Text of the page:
Recent years have seen Tiffany—once considered a status symbol reserved for the elite—lose its luster. But the $15.8 billion acquisition by luxury conglomerate LVMH aims to rejuvenate its image and restore Tiffany to its position as one of the world’s most desirable jewelry houses.
Does the mention of “Tiffany and Co” conjure up images of a robin’s-egg blue box and Audrey Hepburn? You wouldn’t be alone - the brand has well-established visual codes that have cemented its identity.
In one study, the mere sight of an empty Tiffany’s box got hearts racing. The participants didn’t just see a color or a box: it evoked love, romance, luxury, getting engaged. This demonstrates just how deeply the Tiffany brand resonates with people and how it makes them dream of the possibilities contained in that little blue box. Despite this, Interbrand only valued the company at US$5.6 million in 2018, a dip from its peak of US$6.3 million in 2015. Then in 2019, Tiffany’s didn’t make the Forbes Most Valuable Brand list.
Now, the LVMH Group is well known for rejuvenating some of the world’s most desirable brands today and we are already seeing this rejuvenation starting to happen with Tiffany’s, with a formula designed to restore its luster and increase its desirability. This formula involves digging deeper into the brand DNA, using the aforementioned visual codes and introducing some new ones, and enhancing the brand storytelling to tell a richer story of love and luxury and expand the brand universe. To do this, they will need to draw on Tiffany’s rich history: going back almost two centuries - a dream for luxury marketing.
In 1845, Tiffany’s launched the Blue book, cataloging ornate gems and silvers, and in 1867, it made its mark by securing the grand prize for silver craftsmanship at the 1867 Paris World Fair. In 1878, the brand acquired one of the largest yellow diamonds ever discovered, and in 1886, it introduced the world’s first modern diamond engagement ring, forever changing what we picture when we pop the question. And who could forget 1961’s Breakfast at Tiffany’s, with a luminous Audrey Hepburn admiring the window displays of the New York flagship store?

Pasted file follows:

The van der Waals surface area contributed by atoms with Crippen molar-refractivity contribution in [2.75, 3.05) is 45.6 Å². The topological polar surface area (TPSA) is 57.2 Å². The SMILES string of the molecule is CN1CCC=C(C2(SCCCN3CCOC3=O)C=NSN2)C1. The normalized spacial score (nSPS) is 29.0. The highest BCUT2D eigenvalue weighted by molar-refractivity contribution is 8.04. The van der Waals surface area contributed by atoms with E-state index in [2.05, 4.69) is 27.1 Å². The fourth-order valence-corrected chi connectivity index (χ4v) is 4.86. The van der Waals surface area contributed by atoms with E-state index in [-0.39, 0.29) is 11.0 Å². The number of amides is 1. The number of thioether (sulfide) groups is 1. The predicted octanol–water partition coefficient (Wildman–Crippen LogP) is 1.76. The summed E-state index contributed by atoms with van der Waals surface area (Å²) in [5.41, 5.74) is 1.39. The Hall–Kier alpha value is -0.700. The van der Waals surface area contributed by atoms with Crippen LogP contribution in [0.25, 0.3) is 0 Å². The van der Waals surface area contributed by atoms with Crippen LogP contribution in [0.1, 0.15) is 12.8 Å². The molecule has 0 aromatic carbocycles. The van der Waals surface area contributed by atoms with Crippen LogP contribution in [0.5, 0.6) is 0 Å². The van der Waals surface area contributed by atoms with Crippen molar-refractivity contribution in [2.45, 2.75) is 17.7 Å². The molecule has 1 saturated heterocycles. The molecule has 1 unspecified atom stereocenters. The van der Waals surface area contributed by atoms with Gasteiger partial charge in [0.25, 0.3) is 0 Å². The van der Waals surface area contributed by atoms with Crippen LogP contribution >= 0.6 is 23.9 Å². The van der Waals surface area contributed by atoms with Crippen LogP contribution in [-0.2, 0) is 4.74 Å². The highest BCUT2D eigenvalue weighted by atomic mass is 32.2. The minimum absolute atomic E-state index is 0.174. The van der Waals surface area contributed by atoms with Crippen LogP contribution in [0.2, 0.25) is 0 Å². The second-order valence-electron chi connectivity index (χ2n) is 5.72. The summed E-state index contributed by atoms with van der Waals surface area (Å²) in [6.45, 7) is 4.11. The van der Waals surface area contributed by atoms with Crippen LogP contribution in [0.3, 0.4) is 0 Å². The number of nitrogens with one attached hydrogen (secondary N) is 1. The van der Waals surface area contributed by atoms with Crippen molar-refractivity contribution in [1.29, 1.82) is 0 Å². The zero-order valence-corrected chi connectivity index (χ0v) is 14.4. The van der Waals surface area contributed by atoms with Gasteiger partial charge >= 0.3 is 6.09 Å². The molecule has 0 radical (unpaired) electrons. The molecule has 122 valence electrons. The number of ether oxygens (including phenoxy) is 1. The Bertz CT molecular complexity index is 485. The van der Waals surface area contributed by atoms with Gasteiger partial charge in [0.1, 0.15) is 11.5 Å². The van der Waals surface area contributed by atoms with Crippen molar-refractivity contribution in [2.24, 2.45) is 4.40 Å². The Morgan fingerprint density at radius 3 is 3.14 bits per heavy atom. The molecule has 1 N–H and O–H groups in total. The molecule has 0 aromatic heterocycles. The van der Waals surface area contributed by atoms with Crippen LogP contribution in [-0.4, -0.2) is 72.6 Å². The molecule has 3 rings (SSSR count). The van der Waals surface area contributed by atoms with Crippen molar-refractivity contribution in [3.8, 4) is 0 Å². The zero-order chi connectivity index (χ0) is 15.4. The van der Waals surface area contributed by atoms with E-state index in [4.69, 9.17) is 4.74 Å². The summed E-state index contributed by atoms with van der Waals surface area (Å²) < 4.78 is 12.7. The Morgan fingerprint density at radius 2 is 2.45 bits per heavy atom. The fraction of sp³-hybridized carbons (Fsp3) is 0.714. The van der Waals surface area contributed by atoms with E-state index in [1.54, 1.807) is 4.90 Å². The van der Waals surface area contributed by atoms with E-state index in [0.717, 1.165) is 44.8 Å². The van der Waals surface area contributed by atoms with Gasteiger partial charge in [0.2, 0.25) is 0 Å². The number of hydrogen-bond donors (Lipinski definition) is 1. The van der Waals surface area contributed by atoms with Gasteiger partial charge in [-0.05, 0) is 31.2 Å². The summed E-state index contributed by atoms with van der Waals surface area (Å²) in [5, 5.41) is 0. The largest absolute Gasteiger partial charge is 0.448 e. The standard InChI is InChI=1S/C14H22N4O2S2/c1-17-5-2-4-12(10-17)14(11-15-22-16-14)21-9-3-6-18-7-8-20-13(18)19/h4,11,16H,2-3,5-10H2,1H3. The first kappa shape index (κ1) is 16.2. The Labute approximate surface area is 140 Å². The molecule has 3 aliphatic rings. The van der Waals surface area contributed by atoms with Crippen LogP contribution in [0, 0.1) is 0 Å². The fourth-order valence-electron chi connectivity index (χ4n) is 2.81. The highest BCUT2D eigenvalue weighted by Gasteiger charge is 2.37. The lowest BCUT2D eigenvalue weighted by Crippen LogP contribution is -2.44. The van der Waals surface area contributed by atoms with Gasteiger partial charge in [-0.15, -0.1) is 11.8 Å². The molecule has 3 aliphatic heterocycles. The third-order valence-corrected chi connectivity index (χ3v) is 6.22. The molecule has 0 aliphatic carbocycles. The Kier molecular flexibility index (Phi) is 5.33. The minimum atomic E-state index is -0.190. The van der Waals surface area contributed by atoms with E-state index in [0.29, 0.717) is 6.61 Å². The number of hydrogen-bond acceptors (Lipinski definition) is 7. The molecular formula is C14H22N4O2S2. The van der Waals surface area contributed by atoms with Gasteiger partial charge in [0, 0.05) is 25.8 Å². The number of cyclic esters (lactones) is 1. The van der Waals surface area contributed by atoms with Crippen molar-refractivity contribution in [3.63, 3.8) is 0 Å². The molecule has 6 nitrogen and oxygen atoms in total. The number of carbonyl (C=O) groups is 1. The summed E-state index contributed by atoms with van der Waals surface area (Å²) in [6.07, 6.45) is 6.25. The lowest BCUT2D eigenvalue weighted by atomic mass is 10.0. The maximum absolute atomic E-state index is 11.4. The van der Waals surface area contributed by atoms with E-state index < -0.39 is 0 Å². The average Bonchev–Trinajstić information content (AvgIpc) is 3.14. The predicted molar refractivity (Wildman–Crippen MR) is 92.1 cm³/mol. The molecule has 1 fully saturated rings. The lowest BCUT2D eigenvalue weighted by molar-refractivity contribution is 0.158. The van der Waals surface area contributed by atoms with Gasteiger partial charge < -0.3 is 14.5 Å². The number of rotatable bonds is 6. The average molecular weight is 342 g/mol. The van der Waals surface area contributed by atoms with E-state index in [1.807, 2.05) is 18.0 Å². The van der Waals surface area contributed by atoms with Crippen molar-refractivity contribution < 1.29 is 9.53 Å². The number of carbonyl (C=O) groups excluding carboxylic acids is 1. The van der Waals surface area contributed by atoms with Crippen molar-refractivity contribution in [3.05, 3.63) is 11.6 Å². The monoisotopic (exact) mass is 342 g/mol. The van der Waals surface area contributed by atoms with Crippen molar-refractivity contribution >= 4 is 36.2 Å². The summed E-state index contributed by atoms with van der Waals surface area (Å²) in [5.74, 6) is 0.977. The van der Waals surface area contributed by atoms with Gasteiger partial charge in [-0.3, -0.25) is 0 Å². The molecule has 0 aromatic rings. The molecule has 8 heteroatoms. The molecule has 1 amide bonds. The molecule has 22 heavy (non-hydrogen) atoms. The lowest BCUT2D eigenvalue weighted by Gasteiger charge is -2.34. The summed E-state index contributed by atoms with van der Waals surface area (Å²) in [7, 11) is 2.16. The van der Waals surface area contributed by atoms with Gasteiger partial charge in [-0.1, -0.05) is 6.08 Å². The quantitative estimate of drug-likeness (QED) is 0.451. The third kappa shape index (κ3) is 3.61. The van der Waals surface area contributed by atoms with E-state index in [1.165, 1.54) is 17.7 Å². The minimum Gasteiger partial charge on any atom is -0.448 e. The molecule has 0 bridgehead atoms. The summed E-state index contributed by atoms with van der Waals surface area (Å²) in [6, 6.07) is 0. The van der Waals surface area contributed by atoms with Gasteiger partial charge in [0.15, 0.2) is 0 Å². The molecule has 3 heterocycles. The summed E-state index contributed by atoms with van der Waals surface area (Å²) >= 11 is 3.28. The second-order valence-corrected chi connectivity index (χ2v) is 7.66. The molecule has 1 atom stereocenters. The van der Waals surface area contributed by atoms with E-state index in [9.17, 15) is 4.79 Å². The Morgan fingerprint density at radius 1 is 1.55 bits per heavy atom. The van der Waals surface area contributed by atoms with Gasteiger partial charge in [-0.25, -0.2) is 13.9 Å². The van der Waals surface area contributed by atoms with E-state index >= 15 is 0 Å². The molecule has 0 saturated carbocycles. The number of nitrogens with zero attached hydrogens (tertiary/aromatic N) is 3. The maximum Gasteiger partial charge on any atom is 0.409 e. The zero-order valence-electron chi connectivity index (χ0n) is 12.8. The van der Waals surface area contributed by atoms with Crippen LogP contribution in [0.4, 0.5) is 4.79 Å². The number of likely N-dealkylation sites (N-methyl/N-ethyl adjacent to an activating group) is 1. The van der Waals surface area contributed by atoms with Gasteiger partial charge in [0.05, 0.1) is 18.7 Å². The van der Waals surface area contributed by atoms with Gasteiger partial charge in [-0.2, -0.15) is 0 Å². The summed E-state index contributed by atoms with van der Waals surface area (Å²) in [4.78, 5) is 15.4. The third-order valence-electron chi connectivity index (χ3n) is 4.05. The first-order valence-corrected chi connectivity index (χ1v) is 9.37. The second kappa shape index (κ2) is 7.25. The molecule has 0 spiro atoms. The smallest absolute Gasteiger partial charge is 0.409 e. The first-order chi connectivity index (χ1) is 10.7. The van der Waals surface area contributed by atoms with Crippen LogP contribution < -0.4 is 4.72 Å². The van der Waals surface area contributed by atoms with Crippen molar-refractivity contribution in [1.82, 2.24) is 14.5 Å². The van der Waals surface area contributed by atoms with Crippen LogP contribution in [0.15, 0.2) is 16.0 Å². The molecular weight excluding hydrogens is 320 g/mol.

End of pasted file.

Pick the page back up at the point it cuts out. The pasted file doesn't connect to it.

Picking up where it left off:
These milestones, coupled with the brand’s connections to big names like Elsa Peretti and Paloma Picasso, cemented the brand’s reputation and the quality of its products. LVMH can use this history and brand recognition to help Tiffany’s regain its former glory. But there is also an opportunity here to expand their product universe with a new creative director, one that will bring a more creative appeal to the product offer, somebody with the appeal and the unique aesthetic alike to the one of the legendary French designer Jean Schlumberger. A highly visible creative director, or even a collection director is not necessarily the norm in high jewelry brands. However, a fresh aesthetic that is inspired by the brand DNA might also help the brand rejuvenation.
Another element is the place where it all started - New York. The connection to New York is also a key element of their DNA, and the brand is increasingly weaving New York into its marketing. The spirit of New York appeals to many consumers - in a similar vein, brands like Chaumet and Dior have Paris and Parisian style as a part of their DNA. We can already see more of the links with New York in the more recent ads from the brand.
After all, this rich history is embedded in the DNA of the brand, distinguishing it from its competitors. The DNA also serves as a guideline of where and how far the brand should go. Understanding this DNA and weaving it through every single product and experience that Tiffany’s offers, helps create a compelling and coherent story that attracts clients and inspires them to dream bigger - and buy more from the brand.
For centuries, Tiffany’s has told a story of love— but while love may conquer all, it’s a promise sold by jewelers all over the world, not just Tiffany’s. There was a need to deepen this promise and present it in a more desirable way. One element is modernizing the way they represent love in their marketing campaigns to appeal to a diverse modern clientele. Consumers today want to be seen and represented, and modern brands need to respond to this need.